- Fannie Mae research shows static occupancy patterns for Baby Boomers since 2006.
- Declining secular trends in multi-unit housing for older Americans suggest Baby Boomers will increasingly delay decisions to downsize.
- Boomers are starting to look like a stabilizing force in the housing market.
Recent research provides additional color to the last entry in my on-going series on Baby Boomers and the housing market: "Cash Buyers And Optimism Counter The Notion Of An Imminent Housing Crisis Triggered By Baby Boomers."
On June 12, 2014, Fannie Mae released a study titled "Are Aging Baby Boomers Abandoning the Single-Family Nest?" This kind of research is an important starting point to understand how the aging of Baby Boomers will impact the gradual transfer of their housing wealth to the next generations. Pessimists fear that this transfer will help trigger a collapse of the housing market through dislocations in supply (too large) versus demand (too small). I have been claiming that such pessimism is overdone and misdirected. The Fannie Mae study is valuable because it delivers hard data that counters popular assumptions that Baby Boomers are automatically downsizing after their homes empty of children:
"…one key metric of Boomer housing consumption - the proportion of the population residing in a single-family detached home - has yet to decline.
In fact, contrary to the downsizing perception, the percent of Baby Boomers residing in single-family detached homes was at least as high in 2012 as at any time since the onset of the housing crisis. Even the oldest members of the Boomer generation, who have largely exited the childrearing stage and begun to retire in large numbers, show no major shift away from single-family residency."
As Fannie Mae notes, Baby Boomers are rapidly withdrawing from the labor force along with the emptying of their homes, so downsizing seems to make intuitive sense as a cost-saving step. Granted, 37% of "leading edge" Baby Boomers do not have mortgages and will feel much less cost pressure. So far, Boomers are choosing to stay in single-family detached homes:
Baby Boomers Per Capita Occupancy Rate of Single-Family Detached Homes
Baby Boomers Per Household Occupancy Rate of Single-Family Detached Homes
Source: Fannie Mae
The current data are suggestive but what can be said about the potential future? Fannie Mae assumes these numbers mean Boomers are staying in the SAME single-family detached homes. As I noted in the previous piece, Boomers may be starting to show up as cash buyers of homes as the equity in their current homes increase with the housing recovery. Thus, it will be important in future research to disaggregate these numbers. Moreover, I quoted a survey suggesting 43% of Baby Boomers intend to stay in their current homes.
Jed Kolko, Chief Economist of Trulia (TRLA), took Fannie Mae's research one stop further to try to answer the question on future downsizing (it was Kolko's article that pointed me to the Fannie Mae research). Kolko used trends in residency for multi-unit housing to suggest that Boomers will indeed not be moving en masse anytime soon…at least not to the traditional targets of downsizing in apartments and condos:
"The big question is what happens longer term: are we about to hit a wave of baby boomers selling their single-family homes and moving into apartments and condos? It's unlikely, for two reasons: baby boomers are still years away from the age of downsizing, and the long-term trend shows that older households today are less likely to downsize than older adults in the past."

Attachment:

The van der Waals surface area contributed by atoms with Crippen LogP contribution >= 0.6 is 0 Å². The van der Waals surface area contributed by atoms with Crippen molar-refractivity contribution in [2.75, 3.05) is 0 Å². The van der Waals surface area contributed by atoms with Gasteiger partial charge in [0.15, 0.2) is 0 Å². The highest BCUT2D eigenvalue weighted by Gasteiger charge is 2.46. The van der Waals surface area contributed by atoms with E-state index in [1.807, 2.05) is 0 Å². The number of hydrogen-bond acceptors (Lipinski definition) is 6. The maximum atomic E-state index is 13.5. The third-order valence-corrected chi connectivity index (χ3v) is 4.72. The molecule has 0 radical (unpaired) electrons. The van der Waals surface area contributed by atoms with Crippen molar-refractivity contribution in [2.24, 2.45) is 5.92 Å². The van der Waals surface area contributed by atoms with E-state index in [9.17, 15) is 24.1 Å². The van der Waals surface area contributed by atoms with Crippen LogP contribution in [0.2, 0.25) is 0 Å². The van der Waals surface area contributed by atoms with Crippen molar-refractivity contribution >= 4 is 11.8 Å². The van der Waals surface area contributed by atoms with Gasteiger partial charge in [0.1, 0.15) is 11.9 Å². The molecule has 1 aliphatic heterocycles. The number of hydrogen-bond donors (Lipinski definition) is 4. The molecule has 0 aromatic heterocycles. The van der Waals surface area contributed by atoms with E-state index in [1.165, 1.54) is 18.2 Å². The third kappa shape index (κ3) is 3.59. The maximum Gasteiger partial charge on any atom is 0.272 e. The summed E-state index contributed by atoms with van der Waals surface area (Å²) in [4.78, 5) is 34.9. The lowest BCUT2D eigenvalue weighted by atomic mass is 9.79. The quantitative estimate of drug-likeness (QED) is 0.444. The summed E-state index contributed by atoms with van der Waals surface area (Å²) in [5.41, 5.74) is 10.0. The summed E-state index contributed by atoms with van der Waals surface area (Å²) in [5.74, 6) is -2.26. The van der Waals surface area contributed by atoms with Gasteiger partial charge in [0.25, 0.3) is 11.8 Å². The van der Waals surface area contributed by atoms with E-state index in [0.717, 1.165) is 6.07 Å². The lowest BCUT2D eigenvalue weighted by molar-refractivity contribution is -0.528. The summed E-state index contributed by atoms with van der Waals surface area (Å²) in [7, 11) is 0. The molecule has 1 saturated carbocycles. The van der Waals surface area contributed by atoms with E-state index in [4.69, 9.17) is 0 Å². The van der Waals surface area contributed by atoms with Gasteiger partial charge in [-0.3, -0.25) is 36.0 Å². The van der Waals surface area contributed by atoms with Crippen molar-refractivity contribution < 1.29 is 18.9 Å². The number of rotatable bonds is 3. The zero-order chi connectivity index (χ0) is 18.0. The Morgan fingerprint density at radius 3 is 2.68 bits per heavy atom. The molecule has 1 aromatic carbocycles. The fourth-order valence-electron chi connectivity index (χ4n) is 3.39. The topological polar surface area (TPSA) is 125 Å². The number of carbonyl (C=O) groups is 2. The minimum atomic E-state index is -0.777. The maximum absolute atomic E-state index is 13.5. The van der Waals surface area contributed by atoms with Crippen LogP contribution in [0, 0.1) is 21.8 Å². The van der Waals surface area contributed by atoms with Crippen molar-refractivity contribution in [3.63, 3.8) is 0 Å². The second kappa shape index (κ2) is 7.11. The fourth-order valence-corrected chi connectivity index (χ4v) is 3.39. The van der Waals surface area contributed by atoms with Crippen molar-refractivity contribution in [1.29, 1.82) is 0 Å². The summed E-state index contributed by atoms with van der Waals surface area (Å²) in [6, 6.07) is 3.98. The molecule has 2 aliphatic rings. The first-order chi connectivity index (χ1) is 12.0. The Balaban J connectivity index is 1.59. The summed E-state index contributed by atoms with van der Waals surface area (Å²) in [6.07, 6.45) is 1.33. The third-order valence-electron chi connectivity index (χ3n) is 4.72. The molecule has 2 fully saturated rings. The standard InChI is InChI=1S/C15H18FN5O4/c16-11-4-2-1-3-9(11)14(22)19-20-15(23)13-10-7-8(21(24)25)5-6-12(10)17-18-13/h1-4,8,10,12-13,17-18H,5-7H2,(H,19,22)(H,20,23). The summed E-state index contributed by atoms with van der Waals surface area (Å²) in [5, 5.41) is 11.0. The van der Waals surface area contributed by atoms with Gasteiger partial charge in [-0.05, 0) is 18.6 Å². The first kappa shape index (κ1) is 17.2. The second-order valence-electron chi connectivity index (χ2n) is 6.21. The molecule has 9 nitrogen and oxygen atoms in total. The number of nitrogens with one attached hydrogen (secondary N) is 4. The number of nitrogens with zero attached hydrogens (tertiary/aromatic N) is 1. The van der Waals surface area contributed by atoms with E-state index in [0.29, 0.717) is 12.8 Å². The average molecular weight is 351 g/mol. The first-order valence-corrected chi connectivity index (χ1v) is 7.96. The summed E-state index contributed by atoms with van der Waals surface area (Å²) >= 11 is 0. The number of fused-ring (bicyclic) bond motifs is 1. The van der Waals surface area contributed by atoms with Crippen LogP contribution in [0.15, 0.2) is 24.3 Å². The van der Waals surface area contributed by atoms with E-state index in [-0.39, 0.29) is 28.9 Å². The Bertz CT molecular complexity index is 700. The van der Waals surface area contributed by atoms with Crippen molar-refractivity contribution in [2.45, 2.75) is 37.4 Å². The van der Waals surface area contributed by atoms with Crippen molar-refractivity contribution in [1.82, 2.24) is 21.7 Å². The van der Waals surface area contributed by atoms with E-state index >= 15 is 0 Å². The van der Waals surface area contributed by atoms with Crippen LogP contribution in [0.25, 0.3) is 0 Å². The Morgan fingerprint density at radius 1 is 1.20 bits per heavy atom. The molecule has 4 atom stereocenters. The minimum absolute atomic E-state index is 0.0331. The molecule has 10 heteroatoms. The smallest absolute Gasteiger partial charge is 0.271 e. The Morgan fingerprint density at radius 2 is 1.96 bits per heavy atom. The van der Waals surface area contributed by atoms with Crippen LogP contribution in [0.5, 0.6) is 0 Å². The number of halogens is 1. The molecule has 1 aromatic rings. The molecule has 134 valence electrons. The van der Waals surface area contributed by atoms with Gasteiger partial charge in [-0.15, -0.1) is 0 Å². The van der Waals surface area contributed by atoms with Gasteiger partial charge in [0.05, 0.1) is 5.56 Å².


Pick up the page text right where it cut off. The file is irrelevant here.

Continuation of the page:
Using data from the 2013 Current Population Survey's Annual Social and Economic Supplement (CPS ASEC), Kolko shows that percentage of households living in multi-unit housing declines sharply and consistently until the 70 to 74 age bracket, the age bracket boomers are about to enter. By 80 to 84, these households still have a lower multi-unit occupancy than 40 to 44 year olds. If these patterns persist, there will be no en masse exodus of Baby Boomers from single-family detached housing for at least the next 15+ years. That point is well beyond the approximate 2020 timetable of the start of the supposed "Senior Sell-Off."
Kolko next tackles the question of whether it is safe to assume that Baby Boomers will behave similarly to the age cohorts just ahead of them. The trends shown in the chart below suggests the answer is "yes."
The preferences for older Americans has turned away from multi-unit housing
While Baby Boomers have shown a slight increase in preference for multi-unit housing since the recession, the age cohorts ahead of them have shown a distinct long-term declining trend in the preference for multi-unit housing. The chart above is likely showing a cyclical trend running up against a secular trend, meaning the secular trend is the more likely long-term outcome. Again, this is significant assuming that multi-unit dwellings remain the preferred choice for downsizing. (Note that Kolko clarified for me via a tweet response that nursing homes are not included in the stats on multi-unit dwellings).
Putting everything together, once again, we see it is far too extreme and premature to conclude that Baby Boomers are on the verge of dramatically damaging the housing landscape of America anytime soon. In fact, we seem far from such drama if it ever occurs (I remain dubious). In fact, I am now starting to believe that Baby Boomers are much more likely to continue to serve as a stabilizing force for the housing market for years to come, increasing the opportunity to invest in housing in these early years of the recovery.
Be careful out there!
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